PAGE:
Rise and Shine: Yoga for Every Age Group
Getting kids to do anything is hard. Sleep, hygiene, social cues and clothing choices are all areas of focus for parents hoping to have a seemingly normal child that will become a seemingly normal adult. The funny part of parenting is that the stuff that goes on inside of your kid is 10x more effective in helping them live the best life on their own than what’s on the outside. Here are 6 tips to bringing yoga into your kids life from ages 3-18!
Yoga for this age group is all about play! As soon as your baby can crawl they will begin to naturally follow you around and may find themselves under your bridge pose in the middle of a morning yoga practice. That’s the best place for them to be when learning to develop a mindfulness practice. Pose with your child, safely of course. Pick them up in your warrior one, put them on your belly in happy baby. Let them assist your forward fold in child’s pose. This time will be fun for your child as they get to interact with you physically, just enjoying the time spent. There should be no competition on a yoga mat. Use patience and play to find joy in your practice and to inspire joy for joy’s sake in your child.
Once your kid is a true kid (can navigate Netflix, has their own shows, texts occasionally) they will want a bit more on the mat than being your prop. This is the time to get your child their own mat! Have them practice next to you and make their own decisions about how to enter poses and breathe. Keeping them engaged for 15-30 minutes at this age is the goal so they learn a few key poses to rely on in their lives. With enough practice before now a child will show you they are ready to nap by hopping into a child’s pose, forward fold or a downward dog. You might see a mini headstand when they are upset. At this age kids will use the emotional effects of the postures to their benefit and begin to self regulate. Try educating kids this age on postural effects by giving them their proper names. Warrior, Airplane, and Camel are all great poses with different effects that are elicited in the titles. Use them to build a story out of a sequence and remind the kids that the poses are for them.
At this age the interest your child has in pretending to be an airplane is most likely waning. Don’t be fooled though. Your child’s imagination is just as active as ever. This is the prime age to introduce mindfulness, the lifestyle of focusing on the moment through wellness practices. Try introducing mindfulness meditation with the Headspace app. This app has meditation practices for kids from 3-12 with topics including kindness, focus and appreciation. Teacd your child to navigate the emotional landscape they inhabit as puberty begins. It’s a great way to ensure they have tools to deal with a changing body and mind and a great way to miss just a little of the angst that comes with becoming a teenager.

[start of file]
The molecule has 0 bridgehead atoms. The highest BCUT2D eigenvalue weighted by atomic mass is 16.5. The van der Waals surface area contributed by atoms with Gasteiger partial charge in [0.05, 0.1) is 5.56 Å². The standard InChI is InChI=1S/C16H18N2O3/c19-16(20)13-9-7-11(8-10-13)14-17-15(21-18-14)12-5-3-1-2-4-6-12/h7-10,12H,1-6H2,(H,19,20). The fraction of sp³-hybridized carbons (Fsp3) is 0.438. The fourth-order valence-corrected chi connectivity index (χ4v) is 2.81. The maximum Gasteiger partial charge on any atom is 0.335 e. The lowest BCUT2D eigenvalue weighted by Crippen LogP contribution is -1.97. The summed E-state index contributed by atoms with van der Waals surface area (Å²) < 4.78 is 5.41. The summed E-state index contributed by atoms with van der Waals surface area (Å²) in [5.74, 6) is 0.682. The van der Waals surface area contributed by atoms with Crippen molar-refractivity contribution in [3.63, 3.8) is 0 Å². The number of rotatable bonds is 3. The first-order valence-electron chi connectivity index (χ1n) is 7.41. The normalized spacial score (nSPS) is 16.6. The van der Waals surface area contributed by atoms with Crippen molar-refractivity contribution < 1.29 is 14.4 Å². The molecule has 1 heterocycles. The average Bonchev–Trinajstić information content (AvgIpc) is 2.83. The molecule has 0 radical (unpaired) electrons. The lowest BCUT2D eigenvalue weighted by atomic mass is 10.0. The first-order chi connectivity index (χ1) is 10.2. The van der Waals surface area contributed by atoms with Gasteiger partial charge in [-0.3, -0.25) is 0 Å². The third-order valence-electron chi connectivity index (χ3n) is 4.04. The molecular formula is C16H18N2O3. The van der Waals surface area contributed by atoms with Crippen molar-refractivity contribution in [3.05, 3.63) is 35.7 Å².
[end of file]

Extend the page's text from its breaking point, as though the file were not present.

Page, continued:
This might be the toughest age to keep kids interested in a yoga practice. They’re too old for games and animals but often too young to value the peace inherent in a continuous practice. The best way to keep kids engaged at this age is to take them to class with you. Find something like Black Girl Magic yoga classes or Trap Yoga that incorporates some of their interests into the practice. Practicing with them for 45 minutes to an hour will give them a sense of responsibility especially if the practice comes in a studio with other adults. At this age kids want to have responsibility and want to work on themselves. Add a mindfulness practice to a sport or activity they are developing and remind them that mindfulness is to help them be their best selves. Meditation is key for this age as well considering mental health for preteens is notoriously overlooked and mishandled.
At this age your child isn’t quite the child anymore. They’ll soon be out of the nest and are pretty set in their likes and dislikes. This is the age where you can send your baby off to practice in a setting that empowers them. Retreats, hikes, and even the occasional class by the beach are great ways to keep your older child interested in the practice. They are eager to explore the world and assert themselves on it. Yoga being a personal practice will allow for them to be in the space they practice in without having to interact as if they know what it’s like to be in the world. Get them a membership at a studio in town, near their college or to an online class and let them take it from there! You’ve done your best to show them the power of mindfulness. With the tools you’ve given they can reference their experiences and be better prepared to deal with the many emotional, mental, physical and spiritual hurdles one encounters when becoming an adult.
Remember, your focus as a parent should be equipping your child to deal with the troubles and blessings of life with lucidity and poise. We can’t be there for them to make all the good decisions instead of bad. We can’t be there to keep them from making stupid mistakes. We can’t be there to cry their tears. We can only hope to be the small voice in the back of their heads that encourage them to be their best selves. Empower your child with mindfulness practices and that small voice becomes a list of actions, beliefs, and practices your child can carry, perfect and pass on their children as a tradition of peace.